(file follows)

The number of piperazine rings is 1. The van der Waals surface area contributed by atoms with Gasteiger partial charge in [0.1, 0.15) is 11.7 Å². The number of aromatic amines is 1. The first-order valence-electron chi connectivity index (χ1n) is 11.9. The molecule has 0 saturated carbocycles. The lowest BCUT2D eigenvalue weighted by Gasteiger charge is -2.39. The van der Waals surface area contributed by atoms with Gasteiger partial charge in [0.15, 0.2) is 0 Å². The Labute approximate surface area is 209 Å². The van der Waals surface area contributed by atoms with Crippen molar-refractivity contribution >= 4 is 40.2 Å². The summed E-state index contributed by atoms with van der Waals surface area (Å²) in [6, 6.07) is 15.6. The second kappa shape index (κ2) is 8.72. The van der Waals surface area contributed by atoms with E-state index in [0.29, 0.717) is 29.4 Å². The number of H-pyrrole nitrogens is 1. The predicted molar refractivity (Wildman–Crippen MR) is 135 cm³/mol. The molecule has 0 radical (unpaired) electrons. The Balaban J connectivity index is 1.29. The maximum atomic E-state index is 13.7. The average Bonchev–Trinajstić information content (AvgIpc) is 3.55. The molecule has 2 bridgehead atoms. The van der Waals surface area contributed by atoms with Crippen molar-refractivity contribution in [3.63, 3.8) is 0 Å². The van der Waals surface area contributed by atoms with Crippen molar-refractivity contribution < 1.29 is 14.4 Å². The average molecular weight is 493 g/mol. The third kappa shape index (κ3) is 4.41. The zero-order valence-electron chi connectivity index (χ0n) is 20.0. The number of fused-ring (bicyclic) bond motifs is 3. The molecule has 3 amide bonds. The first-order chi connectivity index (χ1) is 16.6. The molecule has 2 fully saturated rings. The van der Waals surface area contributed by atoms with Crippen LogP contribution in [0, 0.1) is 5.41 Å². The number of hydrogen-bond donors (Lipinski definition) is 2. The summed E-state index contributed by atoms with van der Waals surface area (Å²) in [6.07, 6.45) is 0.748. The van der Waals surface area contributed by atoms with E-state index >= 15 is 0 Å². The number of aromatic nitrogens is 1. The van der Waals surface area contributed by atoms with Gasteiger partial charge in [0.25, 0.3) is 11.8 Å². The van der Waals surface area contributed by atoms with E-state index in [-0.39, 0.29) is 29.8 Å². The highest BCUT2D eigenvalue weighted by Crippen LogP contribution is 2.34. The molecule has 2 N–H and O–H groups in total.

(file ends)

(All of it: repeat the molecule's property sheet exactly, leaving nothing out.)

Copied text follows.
The number of piperazine rings is 1. The van der Waals surface area contributed by atoms with Gasteiger partial charge in [0.1, 0.15) is 11.7 Å². The number of aromatic amines is 1. The first-order valence-electron chi connectivity index (χ1n) is 11.9. The molecule has 0 saturated carbocycles. The lowest BCUT2D eigenvalue weighted by Gasteiger charge is -2.39. The van der Waals surface area contributed by atoms with Gasteiger partial charge in [0.15, 0.2) is 0 Å². The Labute approximate surface area is 209 Å². The van der Waals surface area contributed by atoms with Crippen molar-refractivity contribution >= 4 is 40.2 Å². The summed E-state index contributed by atoms with van der Waals surface area (Å²) in [6, 6.07) is 15.6. The second kappa shape index (κ2) is 8.72. The van der Waals surface area contributed by atoms with E-state index in [0.29, 0.717) is 29.4 Å². The number of H-pyrrole nitrogens is 1. The predicted molar refractivity (Wildman–Crippen MR) is 135 cm³/mol. The molecule has 0 radical (unpaired) electrons. The Balaban J connectivity index is 1.29. The maximum atomic E-state index is 13.7. The average Bonchev–Trinajstić information content (AvgIpc) is 3.55. The molecule has 2 bridgehead atoms. The van der Waals surface area contributed by atoms with Crippen molar-refractivity contribution in [3.63, 3.8) is 0 Å². The van der Waals surface area contributed by atoms with Crippen molar-refractivity contribution < 1.29 is 14.4 Å². The average molecular weight is 493 g/mol. The third kappa shape index (κ3) is 4.41. The zero-order valence-electron chi connectivity index (χ0n) is 20.0. The number of fused-ring (bicyclic) bond motifs is 3. The molecule has 3 amide bonds. The first-order chi connectivity index (χ1) is 16.6. The molecule has 2 fully saturated rings. The van der Waals surface area contributed by atoms with Crippen LogP contribution in [0, 0.1) is 5.41 Å². The number of hydrogen-bond donors (Lipinski definition) is 2. The summed E-state index contributed by atoms with van der Waals surface area (Å²) in [6.07, 6.45) is 0.748. The van der Waals surface area contributed by atoms with E-state index >= 15 is 0 Å². The number of aromatic nitrogens is 1. The van der Waals surface area contributed by atoms with Gasteiger partial charge in [0.25, 0.3) is 11.8 Å². The van der Waals surface area contributed by atoms with E-state index in [-0.39, 0.29) is 29.8 Å². The highest BCUT2D eigenvalue weighted by Crippen LogP contribution is 2.34. The molecule has 2 N–H and O–H groups in total.